If you are taking FMLA leave to take care of someone else, your employer may require that you prove your relationship with that person. You may also have to provide proof that they have a serious illness.

What is medical certification, and must I give my employer my medical records?

For any leave taken due to a serious health condition, the employer can request that you provide medical certification, which confirms that a serious health condition exists. This is usually a note or form signed and dated by a doctor that states all of the following:

  • That you (or your family member) have a serious illness
  • When the illness started
  • Whether absences are expected to be continuous or in short blocks of time
  • When you may be expected to return to work
  • Whether further treatment will be needed after the absence

If your employer asks you for an update on your medical certification or for a second opinion, you might need to provide it to keep your FMLA rights (see below).

Can my employer make me come back to work before I run out of FMLA time?

Under some conditions, your employer may deny your continuing on FMLA leave if you don’t provide the required medical certification (written information signed by your doctor). But the employer may not make you return to work early by offering you a light duty assignment.

Will I lose my job if I take FMLA leave?

Employers are not allowed to interfere with, restrain, or deny any right provided under this law. Most of the time, employees will not lose their jobs if they use FMLA leave. Here are some situations you may be wondering about.

  • When you return to work, employers must give you the same job or an equivalent one. But, the employer doesn’t have to allow certain highly paid, salaried (“key”) employees to return to the same job after FMLA leave.
  • Employers cannot use taking FMLA leave as a negative factor in employment decisions, such as hiring, promotions, or disciplinary actions. Also, FMLA leave cannot be counted under “no fault” attendance policies.
  • Employers are also not required to continue FMLA benefits or give jobs back to employees who would have been laid off or otherwise would have lost their jobs if they had continued to work during the FMLA leave period as, for example, due to a general layoff.
  • Employees who state that they don’t intend to return to work lose their rights to FMLA leave and the job. Employees who are unable to return to work and have used up their 12 weeks of FMLA leave in the 12-month period (see Who defines the FMLA 12-month period I can take off?) no longer have FMLA protection of leave or of getting their jobs back.
  • In some cases, if an employer has told an employee that they need a medical statement that they are fit for duty and can return to work, and the employee doesn’t get that statement, the employer may not allow the employee to come back to the job. Or the employer may delay the employee’s return until they get the statement.

Can my employer refuse to grant me FMLA leave?

If you are an eligible employee who has met FMLA’s notice and certification requirements (written information from your doctor), and you have not already used up your FMLA leave for the 12-month period, you may not be denied FMLA leave. But any employee who lies or uses fraud to get FMLA leave from an employer loses their FMLA rights to get back their job or keep their health benefits.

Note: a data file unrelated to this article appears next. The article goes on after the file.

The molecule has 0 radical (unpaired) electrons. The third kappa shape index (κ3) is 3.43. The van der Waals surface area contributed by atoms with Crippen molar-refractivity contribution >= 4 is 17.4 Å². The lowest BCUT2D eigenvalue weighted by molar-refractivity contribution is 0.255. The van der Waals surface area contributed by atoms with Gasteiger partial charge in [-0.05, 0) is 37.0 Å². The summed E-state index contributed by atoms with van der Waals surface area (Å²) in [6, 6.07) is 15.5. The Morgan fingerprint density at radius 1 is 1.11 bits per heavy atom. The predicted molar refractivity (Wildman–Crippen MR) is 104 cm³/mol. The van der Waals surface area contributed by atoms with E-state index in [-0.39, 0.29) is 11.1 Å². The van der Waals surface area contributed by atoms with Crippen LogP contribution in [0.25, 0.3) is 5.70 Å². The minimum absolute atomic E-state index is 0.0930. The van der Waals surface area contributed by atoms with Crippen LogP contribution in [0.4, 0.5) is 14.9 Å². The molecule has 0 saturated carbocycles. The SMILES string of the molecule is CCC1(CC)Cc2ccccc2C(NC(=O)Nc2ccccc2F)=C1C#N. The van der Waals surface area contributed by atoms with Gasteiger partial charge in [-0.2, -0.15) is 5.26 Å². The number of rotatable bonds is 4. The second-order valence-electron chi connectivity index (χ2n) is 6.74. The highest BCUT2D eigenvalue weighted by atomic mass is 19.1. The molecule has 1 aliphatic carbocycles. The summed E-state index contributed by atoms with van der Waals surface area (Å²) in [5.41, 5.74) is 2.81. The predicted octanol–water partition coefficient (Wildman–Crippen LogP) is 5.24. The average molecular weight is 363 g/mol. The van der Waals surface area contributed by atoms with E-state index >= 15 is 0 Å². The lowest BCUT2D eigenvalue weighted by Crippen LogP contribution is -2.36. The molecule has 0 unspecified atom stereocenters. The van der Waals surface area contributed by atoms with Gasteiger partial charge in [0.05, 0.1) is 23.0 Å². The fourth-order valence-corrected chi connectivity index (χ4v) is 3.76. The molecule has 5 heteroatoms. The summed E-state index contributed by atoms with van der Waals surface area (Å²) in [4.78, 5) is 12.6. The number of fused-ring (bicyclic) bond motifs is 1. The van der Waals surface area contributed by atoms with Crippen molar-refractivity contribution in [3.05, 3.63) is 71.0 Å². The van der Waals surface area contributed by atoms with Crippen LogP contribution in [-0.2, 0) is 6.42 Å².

Do I have to pay for my health insurance while I’m on FMLA leave?

Your employer is required to keep your group health insurance coverage while you’re on FMLA leave if health insurance was provided before the leave was taken. It must be kept on the same terms as if you had continued to work. If you paid all or part of the health care premiums, arrangements will need to be made for you to continue to pay your share while on leave.

In some cases, the employer may make you repay the premiums it paid to keep your health coverage if you do not return to work after FMLA leave. Your employer cannot do this if your reason for not going back to work was your or your family member’s serious health condition. You may need to check with the Wage and Hour Division of the Department of Labor (see Additional resources) if your employer asks you to pay back the premiums.

Note that your employer is not required to continue your other benefits during FMLA.

Are federal government employees covered by the FMLA?

Most employees of the United States government are covered by the FMLA or similar rules. Federal employee leave policies are administered by the US Office of Personnel Management (OPM). You might need to contact your agency’s personnel or human resources office to find out exactly what applies to you.

I work for a company that employs fewer than 50 people. Is there any kind of leave my employer must offer?

Some states have their own laws or requirements for employers, and there may be other laws that apply to your situation. You can contact the Department of Labor (listed in Additional resources) to find someone who knows more about your state.

Where can I find out more about the FMLA?

To learn more about FMLA provisions and rules, read the FMLA Fact Sheet posted on the US Department of Labor website at, or call the Wage and Hour Division’s referral and information line at the Department of Labor at 1-866-4-USWAGE (1-866-487-9243). They can give you other helpful information and tell you how to reach the Department of Labor division office nearest you.

The American Cancer Society medical and editorial content team

Our team is made up of doctors and oncology certified nurses with deep knowledge of cancer care as well as journalists, editors, and translators with extensive experience in medical writing.

Along with the American Cancer Society, other sources of information include:

United States Department of Labor, Wage and Hour Division
Toll-free number: 1-866-487-9243 (1-866-4-USWAGE)
TTY: 1-877-889-5627

  • This site includes subsections with pages that explain more about FMLA, including how it impacts state law, employer policy variations, links to airline crew rules, specific changes for military families, and more.

Cancer and Careers 
Telephone: 646-929-8032

  • A resource for working people with cancer and their employers; offers articles, news, charts, check lists, tips, and a community of experts, patients, and survivors.

Cancer Legal Resource Center (CLRC)
Toll-free number: 1-866-843-2572 (1-866-THE-CLRC)
TTY: 213-736-8310

  • A non-profit program that gives free and confidential information and resources on cancer-related legal issues to cancer survivors, their families, friends, employers, health care professionals, and others coping with cancer.

*Inclusion on this list does not imply endorsement by the American Cancer Society

US Department of Labor. Family Medical Leave Act. Accessed at on May 13, 2019. 

US Department of Labor. FMLA frequently asked questions. Accessed at on May 13, 2019.

Last Revised: May 13, 2019